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ARS Home » Southeast Area » Auburn, Alabama » Soil Dynamics Research » Research » Publications at this Location » Publication #106827


item Rogers Jr, Hugo
item Pritchard, Seth
item Prior, Stephen - Steve

Submitted to: Meeting Abstract
Publication Type: Abstract Only
Publication Acceptance Date: 10/1/1999
Publication Date: N/A
Citation: Rogers, H.H., Prichard, S.G., Prior, S.A., and Van Santen, E. 1999. Root growth in CO2-enriched agricultural systems. 5th New Phytologist Symposium and GCTE Workshop. Root Dynamics and Global Change: An Ecosystem Perspective. Townsend, TN. October 19-22.

Interpretive Summary:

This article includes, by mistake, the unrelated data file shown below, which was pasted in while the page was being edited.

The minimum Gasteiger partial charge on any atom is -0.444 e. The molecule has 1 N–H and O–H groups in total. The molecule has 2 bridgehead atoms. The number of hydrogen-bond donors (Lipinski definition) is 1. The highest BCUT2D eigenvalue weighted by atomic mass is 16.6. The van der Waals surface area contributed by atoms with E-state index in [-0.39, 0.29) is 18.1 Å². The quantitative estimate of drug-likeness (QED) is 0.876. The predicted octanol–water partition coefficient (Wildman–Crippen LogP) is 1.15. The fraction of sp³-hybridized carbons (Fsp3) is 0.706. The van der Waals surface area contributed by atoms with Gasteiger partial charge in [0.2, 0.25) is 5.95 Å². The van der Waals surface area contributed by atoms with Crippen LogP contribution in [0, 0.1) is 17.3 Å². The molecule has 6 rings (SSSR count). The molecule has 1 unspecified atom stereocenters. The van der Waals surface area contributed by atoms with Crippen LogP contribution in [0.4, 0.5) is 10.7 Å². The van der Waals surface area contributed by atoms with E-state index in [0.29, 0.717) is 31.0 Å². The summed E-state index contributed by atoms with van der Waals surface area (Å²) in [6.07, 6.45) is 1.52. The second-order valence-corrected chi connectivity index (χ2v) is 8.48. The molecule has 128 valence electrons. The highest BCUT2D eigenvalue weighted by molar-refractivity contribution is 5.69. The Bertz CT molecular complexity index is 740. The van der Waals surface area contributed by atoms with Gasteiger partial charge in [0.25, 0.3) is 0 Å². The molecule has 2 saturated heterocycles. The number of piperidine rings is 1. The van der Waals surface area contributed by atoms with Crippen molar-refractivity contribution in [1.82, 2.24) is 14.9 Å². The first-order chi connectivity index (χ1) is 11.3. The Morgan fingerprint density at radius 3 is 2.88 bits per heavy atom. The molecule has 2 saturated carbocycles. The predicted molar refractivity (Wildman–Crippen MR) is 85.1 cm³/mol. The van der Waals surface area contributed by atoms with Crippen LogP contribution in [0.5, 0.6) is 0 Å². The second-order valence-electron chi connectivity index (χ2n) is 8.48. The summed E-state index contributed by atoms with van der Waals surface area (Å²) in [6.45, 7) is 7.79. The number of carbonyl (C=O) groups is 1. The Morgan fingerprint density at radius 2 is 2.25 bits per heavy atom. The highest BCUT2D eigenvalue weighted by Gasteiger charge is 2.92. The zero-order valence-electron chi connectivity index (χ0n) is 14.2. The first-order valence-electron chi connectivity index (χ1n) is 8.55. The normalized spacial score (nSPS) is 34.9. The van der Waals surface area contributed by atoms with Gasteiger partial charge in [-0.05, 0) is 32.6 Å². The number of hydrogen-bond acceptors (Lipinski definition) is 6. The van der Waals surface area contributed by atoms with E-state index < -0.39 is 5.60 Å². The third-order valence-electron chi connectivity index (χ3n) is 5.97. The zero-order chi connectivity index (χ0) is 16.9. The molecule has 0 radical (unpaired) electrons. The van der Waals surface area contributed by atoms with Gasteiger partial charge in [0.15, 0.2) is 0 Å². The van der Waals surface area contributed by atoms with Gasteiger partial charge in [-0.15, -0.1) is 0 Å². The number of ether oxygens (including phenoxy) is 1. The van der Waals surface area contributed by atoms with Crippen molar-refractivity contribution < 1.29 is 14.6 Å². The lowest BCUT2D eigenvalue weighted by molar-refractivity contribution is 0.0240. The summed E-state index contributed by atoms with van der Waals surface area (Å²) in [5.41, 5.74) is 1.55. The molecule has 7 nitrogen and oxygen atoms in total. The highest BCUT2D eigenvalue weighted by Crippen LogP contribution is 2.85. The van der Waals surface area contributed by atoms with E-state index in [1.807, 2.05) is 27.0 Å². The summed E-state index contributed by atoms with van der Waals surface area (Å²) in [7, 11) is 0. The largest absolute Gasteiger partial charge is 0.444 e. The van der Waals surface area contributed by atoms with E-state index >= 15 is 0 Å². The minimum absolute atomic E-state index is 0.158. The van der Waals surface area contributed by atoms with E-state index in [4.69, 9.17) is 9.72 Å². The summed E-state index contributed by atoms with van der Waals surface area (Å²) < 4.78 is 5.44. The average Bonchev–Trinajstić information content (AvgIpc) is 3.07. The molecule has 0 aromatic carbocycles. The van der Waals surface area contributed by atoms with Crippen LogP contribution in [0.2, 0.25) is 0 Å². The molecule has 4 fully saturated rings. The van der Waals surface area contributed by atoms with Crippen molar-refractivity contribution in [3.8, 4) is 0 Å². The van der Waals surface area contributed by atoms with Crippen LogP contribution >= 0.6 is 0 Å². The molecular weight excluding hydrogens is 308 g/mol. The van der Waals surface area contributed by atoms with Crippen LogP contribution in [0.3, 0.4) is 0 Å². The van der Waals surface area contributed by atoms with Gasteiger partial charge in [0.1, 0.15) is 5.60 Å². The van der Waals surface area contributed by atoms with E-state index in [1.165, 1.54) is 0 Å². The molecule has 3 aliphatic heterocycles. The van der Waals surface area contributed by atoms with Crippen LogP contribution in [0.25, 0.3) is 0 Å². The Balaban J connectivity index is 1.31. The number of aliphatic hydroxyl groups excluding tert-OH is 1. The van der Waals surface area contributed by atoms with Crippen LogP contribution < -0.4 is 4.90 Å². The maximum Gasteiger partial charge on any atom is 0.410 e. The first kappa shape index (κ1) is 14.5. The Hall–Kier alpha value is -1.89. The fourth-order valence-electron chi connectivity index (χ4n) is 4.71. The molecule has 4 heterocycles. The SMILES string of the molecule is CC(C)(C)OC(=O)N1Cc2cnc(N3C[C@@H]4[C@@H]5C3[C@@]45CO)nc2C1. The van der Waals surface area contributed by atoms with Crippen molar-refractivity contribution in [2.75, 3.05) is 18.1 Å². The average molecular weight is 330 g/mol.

Technical Abstract: Crop growth in CO2-enriched air usually results in marked changes in root growth and development. Increased carbohydrates stimulate root growth either directly (functioning as substrates) or indirectly (functioning as signal molecules) by enhancing cell division, expansion, or both. The literature indicates that initiation and stimulation of lateral roots will be favored over the elongation of primary roots leading to more branched and shallower root systems. Such shifts in root system architecture may lead to reduced uptake efficiency, perhaps contributing to the often observed reductions in specific root activities. Allocation of carbon to roots fluctuates over the plants life cycle, so neither physiology nor development should be viewed as static. In annual crops, carbon going to belowground processes changes as the plant switches from vegetative to reproductive growth. Reductions in carbon allocation to roots over time may induce temporal shifts in root deployment, perhaps affecting demography. The paucity of data notwithstanding, particularly for annual crops, fine root turnover will likely go up as a function of greater fine root biomass. Changes in turnover arising from decreased root longevity in crops are unlikely, however. Knowledge of changing carbon allocation to roots, a more thorough understanding of mechanistic controls on root longevity, and better characterization of rooting habits will advance our comprehension of how rising CO2 will influence root demography. Such knowledge will enable us to better elucidate the linkage of atmosphere with belowground plant function, and in turn, plant function with soil biology and structure.